Stephanie Trend
School of Paediatrics & Child Health, M561 The University of Western Australia 35 Stirling Highway Crawley, WA 6009


Dr Andrew Currie Dr Peter Richmond W/Prof Karen Simmer Dr Tobias Strunk

Start date

Submission date


Stephanie Trend

Thesis title

Innate immune properties of breast milk for the preterm neonate

Thesis summary

Western Australia (WA) has a large burden of preterm births (8.6% of births <37 weeks gestational age in 2008). Preterm infants are vulnerable to infections during infancy and early childhood, however, feeding preterm infants breast milk significantly reduces their risk. Immune factors such as cytokines, soluble receptors, antimicrobial peptides, leukocytes and chemokines have been identified in breast milk, and may directly impact the immune system of the infant or inhibit the growth of invading pathogens. Despite this, little is known about preterm milk and the impact of specific components on protection against bacterial pathogens. We are conducting two clinical studies to discover the concentration of these factors in preterm compared to term mothers milk, whether breast milk has antibacterial activity against the most common bacterial causes of infection in the neonatal period, and whether addition of specific milk factors to formula as an intervention can have similar effects on bacterial growth as whole milk.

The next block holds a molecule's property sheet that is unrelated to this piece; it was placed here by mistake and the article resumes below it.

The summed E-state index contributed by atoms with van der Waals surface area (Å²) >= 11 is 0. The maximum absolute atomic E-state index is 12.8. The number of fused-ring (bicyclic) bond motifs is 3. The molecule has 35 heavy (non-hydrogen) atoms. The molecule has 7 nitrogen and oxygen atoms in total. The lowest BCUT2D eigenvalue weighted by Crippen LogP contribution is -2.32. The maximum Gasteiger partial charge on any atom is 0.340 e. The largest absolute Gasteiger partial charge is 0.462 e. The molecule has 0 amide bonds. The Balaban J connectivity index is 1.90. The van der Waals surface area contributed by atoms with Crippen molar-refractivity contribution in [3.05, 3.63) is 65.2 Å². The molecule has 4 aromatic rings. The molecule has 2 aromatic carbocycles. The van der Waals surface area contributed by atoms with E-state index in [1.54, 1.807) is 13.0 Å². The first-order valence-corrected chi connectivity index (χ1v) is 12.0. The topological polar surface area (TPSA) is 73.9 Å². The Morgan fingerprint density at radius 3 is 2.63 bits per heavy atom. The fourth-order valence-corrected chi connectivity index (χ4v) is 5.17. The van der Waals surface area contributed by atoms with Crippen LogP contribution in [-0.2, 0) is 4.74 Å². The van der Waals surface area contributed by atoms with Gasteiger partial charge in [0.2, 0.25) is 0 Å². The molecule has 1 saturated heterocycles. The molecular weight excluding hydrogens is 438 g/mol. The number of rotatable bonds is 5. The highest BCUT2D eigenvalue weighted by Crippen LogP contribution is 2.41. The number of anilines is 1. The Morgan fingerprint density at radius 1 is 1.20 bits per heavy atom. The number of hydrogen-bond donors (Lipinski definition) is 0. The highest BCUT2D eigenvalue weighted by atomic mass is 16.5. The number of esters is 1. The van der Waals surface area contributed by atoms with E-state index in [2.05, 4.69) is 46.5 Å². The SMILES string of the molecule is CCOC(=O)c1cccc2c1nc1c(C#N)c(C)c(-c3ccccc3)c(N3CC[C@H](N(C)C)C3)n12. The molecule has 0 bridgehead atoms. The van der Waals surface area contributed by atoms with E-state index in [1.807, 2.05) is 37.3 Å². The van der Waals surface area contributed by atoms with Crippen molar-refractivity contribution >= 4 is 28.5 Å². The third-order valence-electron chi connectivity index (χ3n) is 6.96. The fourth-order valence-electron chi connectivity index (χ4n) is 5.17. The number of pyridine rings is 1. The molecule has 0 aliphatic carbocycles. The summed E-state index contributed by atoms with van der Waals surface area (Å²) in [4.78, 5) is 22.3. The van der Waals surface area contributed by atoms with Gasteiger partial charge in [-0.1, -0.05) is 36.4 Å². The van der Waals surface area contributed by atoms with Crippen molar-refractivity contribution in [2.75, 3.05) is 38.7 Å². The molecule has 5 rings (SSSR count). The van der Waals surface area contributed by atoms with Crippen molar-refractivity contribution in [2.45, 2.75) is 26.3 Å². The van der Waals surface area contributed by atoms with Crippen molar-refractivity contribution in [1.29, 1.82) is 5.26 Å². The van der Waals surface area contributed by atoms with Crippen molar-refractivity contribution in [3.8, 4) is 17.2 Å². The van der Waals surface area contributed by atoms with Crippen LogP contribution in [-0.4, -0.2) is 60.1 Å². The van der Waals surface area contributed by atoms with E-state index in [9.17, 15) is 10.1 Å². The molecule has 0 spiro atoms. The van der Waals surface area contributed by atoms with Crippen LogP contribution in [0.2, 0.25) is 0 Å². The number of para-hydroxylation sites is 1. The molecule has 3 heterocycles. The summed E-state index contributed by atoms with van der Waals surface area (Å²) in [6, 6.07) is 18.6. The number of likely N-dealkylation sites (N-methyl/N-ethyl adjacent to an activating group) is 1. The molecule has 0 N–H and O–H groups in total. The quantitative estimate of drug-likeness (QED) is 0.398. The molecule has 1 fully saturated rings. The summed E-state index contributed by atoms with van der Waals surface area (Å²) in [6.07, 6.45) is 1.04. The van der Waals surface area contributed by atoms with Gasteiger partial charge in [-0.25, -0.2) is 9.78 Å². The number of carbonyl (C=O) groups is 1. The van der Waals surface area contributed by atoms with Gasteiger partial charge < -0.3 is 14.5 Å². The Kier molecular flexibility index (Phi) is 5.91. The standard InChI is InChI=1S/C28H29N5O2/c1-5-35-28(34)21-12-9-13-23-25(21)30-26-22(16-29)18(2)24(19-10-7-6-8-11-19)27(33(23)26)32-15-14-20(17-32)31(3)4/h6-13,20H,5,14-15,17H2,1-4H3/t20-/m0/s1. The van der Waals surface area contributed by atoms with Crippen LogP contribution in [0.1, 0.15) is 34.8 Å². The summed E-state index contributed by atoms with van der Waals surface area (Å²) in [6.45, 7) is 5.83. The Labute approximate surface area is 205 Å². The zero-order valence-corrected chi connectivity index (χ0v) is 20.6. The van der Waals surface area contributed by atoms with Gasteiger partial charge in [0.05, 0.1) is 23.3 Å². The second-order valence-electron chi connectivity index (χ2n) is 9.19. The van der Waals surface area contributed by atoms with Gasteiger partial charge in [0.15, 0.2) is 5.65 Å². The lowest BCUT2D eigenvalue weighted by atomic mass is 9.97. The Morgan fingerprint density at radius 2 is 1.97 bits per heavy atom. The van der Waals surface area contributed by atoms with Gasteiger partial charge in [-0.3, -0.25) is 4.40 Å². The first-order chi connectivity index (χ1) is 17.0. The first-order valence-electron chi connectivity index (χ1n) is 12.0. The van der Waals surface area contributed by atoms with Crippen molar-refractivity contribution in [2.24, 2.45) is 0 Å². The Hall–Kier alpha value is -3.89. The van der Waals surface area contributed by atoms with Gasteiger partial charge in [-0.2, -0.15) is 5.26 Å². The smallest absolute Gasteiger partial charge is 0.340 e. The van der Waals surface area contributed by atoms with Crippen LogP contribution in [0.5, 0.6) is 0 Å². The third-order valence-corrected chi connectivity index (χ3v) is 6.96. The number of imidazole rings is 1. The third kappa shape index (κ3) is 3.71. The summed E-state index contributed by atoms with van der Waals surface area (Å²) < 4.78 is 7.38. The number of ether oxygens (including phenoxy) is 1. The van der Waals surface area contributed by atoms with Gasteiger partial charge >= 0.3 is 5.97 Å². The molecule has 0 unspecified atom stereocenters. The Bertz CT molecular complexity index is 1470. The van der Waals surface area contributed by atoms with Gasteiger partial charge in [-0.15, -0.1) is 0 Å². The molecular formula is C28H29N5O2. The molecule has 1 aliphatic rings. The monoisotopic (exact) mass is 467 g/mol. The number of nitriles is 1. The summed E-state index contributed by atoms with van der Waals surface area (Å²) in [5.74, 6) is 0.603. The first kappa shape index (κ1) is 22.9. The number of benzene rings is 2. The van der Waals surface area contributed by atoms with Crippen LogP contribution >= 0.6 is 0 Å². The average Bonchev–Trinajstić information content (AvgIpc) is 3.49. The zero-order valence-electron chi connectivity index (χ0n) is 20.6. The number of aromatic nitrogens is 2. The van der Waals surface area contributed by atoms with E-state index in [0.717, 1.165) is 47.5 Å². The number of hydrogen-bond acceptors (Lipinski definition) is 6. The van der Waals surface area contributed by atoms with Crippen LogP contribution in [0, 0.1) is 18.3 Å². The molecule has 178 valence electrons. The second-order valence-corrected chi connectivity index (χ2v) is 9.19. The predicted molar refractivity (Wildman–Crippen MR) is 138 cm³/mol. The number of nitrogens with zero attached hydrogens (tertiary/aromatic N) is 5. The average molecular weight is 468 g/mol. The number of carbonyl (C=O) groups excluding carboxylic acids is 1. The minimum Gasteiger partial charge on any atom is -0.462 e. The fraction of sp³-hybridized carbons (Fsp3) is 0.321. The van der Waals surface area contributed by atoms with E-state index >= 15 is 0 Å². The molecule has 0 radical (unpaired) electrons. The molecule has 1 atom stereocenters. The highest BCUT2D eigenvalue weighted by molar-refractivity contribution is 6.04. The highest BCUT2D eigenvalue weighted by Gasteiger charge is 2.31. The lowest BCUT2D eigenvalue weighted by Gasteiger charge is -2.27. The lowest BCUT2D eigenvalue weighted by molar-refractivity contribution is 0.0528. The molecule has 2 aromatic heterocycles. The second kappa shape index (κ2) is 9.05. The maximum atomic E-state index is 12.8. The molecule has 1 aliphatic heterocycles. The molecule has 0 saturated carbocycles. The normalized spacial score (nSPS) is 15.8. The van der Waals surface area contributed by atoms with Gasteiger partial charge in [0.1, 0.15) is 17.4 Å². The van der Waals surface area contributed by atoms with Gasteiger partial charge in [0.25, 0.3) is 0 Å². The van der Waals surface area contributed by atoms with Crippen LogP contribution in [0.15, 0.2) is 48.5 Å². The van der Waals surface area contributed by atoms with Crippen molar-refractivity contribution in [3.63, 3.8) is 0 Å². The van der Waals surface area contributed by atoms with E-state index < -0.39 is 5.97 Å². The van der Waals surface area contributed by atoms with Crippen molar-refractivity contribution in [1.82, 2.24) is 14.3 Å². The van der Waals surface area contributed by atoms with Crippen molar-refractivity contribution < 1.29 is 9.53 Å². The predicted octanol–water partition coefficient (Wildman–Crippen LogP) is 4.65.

Why my research is important

There is a paucity of data available on the levels of protective immune factors in preterm human breast milk. This study will extend our understanding of how a range of immune factors known to be present in human milk may differ according to the gestational age of the infant at birth, and how these factors affect the immunological competence of preterm neonates. The information gained through this research may influence future policy regarding the feeding or possible supplementation with milk factors in preterm infants.